If you run a business and have employees, you’ll need to purchase North Dakota workers’ compensation insurance. In fact, this type of insurance is a requirement in most states, including North Dakota, with some exceptions. It helps pay your employees’ medical bills if they sustain an injury on the job. And limits your liability for workplace accidents, is a requirement in most states, including North Dakota, with some exceptions.
In North Dakota, business owners can expect to pay, on average, $1.28 for every $100 of covered payroll. That means a business with a total annual payroll of $100,000 will pay approximately $1,280 per year for workers’ compensation insurance, or around $106 a month. This is only a rough estimate, since factors such as your location, the different rates for staffing types (laborers vs office workers), and your claims history can all have a significant impact on your rates.
One of the biggest factors in determining your rates for workers’ compensation insurance is your employees’ risk, or the likelihood of a workplace injury occurring at your business. To assist insurers in determining risk exposure, and to get the best rates for your business, you can use a variety of workers’ compensation class codes. This is important because it costs more to insure certain employees. For example, office employees may have lower workers’ compensation costs than those who work outside of your office and face more risks.
If an employee sustains an injury on the job or becomes ill due to workplace conditions, workers’ compensation in North Dakota will help them with their medical bills. The average weekly wage of the employee determines the workers’ compensation benefits. The amount depends on the type of claim.
In general, workers’ compensation in North Dakota covers:
- Accidents and injuries – If your employee needs medical attention, workers’ compensation will cover any medical expenses from a workplace injury.
- Illness – If an employee becomes sick from exposure to allergens or other hazardous materials at work, they can also receive workers’ comp benefits to help pay for treatment.
- Repetitive injury – It’s not just accidents that are covered: treatment for repetitive injuries, like carpal tunnel syndrome, are also covered by workers’ compensation.
- Ongoing care – If your employee still has medical needs as a direct result of their accident or illness, even after they return to work, they can get benefits for ongoing care. This includes additional doctor’s appointments or additional surgeries.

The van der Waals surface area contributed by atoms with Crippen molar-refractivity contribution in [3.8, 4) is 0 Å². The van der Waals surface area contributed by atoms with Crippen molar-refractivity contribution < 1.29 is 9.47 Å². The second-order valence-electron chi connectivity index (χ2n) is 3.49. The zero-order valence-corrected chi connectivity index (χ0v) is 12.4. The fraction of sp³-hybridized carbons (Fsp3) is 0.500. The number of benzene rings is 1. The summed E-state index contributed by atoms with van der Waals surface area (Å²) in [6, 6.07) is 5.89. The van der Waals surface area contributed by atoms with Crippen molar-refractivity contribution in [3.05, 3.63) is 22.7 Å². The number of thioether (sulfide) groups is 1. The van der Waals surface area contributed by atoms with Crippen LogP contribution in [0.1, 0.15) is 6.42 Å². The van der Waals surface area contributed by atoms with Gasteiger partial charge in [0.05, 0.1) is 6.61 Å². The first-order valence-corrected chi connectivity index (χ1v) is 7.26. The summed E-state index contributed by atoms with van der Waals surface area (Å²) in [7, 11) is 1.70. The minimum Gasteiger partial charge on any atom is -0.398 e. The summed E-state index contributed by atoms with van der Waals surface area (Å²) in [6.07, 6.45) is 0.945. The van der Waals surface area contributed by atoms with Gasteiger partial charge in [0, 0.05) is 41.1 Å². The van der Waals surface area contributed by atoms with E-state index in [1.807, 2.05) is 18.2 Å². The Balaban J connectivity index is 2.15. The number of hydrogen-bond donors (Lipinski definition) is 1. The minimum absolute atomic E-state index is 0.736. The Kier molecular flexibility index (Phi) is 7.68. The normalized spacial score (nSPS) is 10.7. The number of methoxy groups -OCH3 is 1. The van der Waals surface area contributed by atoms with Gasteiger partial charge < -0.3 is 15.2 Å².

In addition, if their accident or illness results in permanent or temporary disability, your employee will receive weekly or lump sum payments. If they have a temporary disability, their injury prevents your employee from performing their job. But they can return to work as normal once they recover. If a doctor diagnoses them with an injury from which they will not fully recover, they have a permanent disability.
These categories fall into the following classifications:
- Temporary total disability (TTD) – These payments will be made if your employee is not able to work at all while recuperating.
- Temporary partial disability (TPD) – TPD payments will be made if your employee can still work, but only with certain limitations, such as needing to perform lighter duties or work fewer hours. If your company does not provide work that meets these requirements, the employee may still be eligible for these payments.
- Permanent total disability (PTD) – Employees who are unable to work due to an accident or illness, even after they have recovered as much as they are likely to, will be eligible for PTD payments.
- Permanent partial disability (PPD) – Employees who have permanent difficulties but can work with them will be eligible for PPD.
North Dakota’s Workers’ Compensation Death Benefits
If an employee dies as a result of a work accident or illness, North Dakota’s Workforce Safety and Insurance will cover funeral expenses up to $10,000. In addition, spouses and dependents qualify for two-thirds of the employee’s average weekly wage. The surviving spouse will also be awarded a one-time payment of $2,500, plus $800 for each dependent child.
If the employee doesn’t have a spouse or dependents, a lump sum of $15,000 will be distributed to their other survivors. Benefits will vary depending on whether the employee had a spouse, children, or other survivors.
North Dakota’s Workers’ Compensation Laws
Most businesses in North Dakota must have workers’ compensation insurance before hiring their first employee. Certain types of North Dakota employees, though, are exempt from needing coverage. This includes the following:
- Licensed real estate brokers and agents who have signed written agreements designating them as independent contractors
- Farm and ranch employees
- Domestic workers
- Employees in a religious establishment
- Independent contractors
- Employees of the federal government and the railroads